It is 1928, and Stalin has retreated to his personal chambers. In the world outside, his agricultural reforms have been unsuccessful, leading to a food crisis. He doesn’t want to hear a word about that. The peasants are hiding the scarce food from the state collectors, and it is only at gunpoint that they are ‘willing’ to give it up. But Stalin doesn’t want to hear a word about that either.
What he does want to hear is an old Russian folk tale of the kind his mother used to tell him. A tale of a poor boy going out into the world to slay a dragon and win the hand of a princess, as simple as that, nothing fancy. Especially nothing fancy.
To that end, Stalin has invited some of his closest companions to join him in his sitting room. Also present is a troupe of actors, ordered at a moment’s notice to come and improvise a fairy tale for the pleasure of their great leader.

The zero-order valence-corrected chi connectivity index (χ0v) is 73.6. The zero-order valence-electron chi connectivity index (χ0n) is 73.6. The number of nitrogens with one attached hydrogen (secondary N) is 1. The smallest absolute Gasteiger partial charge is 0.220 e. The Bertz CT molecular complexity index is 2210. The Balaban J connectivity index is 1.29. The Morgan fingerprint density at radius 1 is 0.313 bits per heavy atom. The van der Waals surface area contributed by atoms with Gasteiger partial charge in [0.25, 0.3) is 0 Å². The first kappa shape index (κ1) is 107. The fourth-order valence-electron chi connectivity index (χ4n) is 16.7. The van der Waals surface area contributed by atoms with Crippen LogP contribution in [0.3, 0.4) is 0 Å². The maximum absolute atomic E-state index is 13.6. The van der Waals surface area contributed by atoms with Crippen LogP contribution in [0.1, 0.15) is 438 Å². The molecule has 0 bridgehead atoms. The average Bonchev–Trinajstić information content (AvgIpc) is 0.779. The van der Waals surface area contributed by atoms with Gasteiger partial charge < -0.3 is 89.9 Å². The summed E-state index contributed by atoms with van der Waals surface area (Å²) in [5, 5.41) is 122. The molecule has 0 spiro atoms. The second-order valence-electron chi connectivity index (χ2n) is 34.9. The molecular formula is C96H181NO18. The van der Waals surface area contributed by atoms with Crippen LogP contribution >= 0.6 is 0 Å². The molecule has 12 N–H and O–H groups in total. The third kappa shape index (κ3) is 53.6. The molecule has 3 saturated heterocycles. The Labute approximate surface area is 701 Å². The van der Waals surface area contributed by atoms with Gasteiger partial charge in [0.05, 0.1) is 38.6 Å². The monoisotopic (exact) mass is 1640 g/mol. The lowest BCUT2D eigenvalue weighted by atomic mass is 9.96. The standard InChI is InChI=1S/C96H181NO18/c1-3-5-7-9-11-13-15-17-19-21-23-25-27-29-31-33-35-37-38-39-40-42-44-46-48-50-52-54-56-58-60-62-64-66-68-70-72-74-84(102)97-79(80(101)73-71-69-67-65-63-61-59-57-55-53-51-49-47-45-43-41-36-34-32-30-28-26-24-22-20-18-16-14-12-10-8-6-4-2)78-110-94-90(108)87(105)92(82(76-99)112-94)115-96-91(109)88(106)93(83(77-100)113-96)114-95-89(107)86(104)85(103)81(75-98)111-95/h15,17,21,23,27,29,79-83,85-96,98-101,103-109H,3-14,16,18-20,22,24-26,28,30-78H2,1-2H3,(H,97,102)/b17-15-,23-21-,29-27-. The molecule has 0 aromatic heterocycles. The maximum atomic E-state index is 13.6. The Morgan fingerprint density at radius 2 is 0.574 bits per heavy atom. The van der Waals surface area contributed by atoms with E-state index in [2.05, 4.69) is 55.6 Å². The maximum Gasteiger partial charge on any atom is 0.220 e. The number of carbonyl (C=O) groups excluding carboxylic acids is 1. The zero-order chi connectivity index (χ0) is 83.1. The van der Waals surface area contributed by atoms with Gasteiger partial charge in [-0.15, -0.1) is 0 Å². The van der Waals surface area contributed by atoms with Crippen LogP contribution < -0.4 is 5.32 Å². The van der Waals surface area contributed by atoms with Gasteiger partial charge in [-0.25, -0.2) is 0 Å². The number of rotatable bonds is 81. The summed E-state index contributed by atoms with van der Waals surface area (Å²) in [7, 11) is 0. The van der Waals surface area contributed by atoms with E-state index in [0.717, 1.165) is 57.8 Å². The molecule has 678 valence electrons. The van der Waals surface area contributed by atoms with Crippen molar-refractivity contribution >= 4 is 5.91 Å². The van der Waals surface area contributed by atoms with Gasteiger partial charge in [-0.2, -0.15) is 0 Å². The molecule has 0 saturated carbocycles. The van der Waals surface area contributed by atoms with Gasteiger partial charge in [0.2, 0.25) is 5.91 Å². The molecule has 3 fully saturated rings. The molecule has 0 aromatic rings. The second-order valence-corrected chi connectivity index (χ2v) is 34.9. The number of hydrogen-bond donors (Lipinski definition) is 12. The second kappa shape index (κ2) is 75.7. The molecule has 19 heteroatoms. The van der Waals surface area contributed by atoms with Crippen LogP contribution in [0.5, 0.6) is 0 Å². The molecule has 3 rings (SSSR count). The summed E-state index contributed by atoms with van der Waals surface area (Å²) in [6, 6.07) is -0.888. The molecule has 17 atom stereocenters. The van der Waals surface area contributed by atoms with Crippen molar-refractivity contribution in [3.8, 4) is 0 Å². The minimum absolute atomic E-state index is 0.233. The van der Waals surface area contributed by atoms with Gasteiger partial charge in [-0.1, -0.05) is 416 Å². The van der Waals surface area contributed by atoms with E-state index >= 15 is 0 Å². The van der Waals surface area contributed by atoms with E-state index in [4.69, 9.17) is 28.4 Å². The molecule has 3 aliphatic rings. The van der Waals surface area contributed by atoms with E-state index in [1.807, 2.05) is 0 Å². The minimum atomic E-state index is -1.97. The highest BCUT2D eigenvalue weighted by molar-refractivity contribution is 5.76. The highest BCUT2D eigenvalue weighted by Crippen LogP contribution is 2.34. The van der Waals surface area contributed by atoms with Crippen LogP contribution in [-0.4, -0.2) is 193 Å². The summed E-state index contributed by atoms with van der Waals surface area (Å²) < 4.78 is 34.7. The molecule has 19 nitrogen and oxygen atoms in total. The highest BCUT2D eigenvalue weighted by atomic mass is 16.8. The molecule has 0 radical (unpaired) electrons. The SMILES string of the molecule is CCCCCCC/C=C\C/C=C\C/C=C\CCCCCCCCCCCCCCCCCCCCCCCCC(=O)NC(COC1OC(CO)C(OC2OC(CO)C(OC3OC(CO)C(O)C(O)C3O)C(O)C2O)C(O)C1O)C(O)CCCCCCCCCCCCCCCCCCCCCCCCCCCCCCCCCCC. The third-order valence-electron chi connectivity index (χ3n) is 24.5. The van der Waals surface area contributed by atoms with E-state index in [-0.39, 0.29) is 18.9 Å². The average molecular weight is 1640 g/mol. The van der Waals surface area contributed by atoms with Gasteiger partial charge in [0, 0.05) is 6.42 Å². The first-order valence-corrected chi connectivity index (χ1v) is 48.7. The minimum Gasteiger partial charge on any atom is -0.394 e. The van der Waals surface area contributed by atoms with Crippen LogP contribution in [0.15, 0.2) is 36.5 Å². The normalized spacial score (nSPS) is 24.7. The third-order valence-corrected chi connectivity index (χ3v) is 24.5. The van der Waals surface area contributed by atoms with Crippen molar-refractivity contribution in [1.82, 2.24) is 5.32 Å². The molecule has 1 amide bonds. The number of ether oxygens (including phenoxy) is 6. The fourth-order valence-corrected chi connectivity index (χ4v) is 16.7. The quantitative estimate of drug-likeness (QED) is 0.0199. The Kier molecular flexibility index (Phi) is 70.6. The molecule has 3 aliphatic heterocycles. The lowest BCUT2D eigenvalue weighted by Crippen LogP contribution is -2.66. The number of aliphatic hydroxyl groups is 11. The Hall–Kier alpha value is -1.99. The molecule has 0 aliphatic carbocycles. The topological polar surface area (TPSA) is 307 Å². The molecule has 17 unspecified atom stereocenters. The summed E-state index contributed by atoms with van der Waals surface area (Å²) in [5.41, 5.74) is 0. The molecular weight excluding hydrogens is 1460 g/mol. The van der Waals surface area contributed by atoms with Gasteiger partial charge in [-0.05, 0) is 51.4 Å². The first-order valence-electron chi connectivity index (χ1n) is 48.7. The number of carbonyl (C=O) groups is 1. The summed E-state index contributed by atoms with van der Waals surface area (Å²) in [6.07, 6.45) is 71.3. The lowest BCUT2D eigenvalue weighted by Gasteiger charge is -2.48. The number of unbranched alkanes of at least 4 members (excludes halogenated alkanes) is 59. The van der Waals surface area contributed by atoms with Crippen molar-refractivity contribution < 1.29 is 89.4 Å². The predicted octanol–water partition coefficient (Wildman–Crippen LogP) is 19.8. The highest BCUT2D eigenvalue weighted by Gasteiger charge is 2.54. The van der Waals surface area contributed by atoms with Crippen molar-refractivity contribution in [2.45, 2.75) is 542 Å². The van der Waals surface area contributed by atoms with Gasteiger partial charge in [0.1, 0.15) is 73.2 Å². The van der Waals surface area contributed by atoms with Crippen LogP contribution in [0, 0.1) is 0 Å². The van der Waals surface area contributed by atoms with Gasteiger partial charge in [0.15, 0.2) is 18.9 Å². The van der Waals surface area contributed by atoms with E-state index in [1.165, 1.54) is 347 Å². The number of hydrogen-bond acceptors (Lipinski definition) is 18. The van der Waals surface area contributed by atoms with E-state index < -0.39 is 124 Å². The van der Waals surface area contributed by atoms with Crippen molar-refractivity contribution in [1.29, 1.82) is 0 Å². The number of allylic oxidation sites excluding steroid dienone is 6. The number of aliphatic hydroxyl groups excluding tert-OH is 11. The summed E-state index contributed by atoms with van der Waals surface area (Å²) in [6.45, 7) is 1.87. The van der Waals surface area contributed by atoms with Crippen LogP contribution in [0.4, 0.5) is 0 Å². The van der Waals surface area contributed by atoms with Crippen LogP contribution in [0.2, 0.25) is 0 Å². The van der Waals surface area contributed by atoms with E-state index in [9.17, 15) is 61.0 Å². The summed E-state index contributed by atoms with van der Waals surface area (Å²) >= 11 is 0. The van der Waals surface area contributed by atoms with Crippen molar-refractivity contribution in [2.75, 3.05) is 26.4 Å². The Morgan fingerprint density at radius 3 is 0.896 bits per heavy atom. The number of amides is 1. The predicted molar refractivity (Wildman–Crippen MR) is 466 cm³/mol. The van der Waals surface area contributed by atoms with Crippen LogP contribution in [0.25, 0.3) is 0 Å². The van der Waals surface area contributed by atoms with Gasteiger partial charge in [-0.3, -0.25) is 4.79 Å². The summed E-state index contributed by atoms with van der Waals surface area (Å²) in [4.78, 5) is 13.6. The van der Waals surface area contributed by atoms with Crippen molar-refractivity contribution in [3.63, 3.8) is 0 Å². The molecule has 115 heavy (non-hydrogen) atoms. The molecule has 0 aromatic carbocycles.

Everybody is on their toes. In these times of crisis, it is only too easy to displease Stalin. And if you displease Stalin, bad things happen to you.
And so the actors play their tale, and the courtiers scheme for power and favour, and Stalin--capricious and inscrutable--decides over life and death.
Stalin's Story mixes Vladimir Propp's analysis of Russian fairy tales with the politics of authoritarianism as they have been so sublimely codified in the idea of an all-powerful Game Master. This game is very much a social experiment.
Note: This is an alpha-version. You are invited to play it and to play around with it, but do no expect to find a polished game in these pages.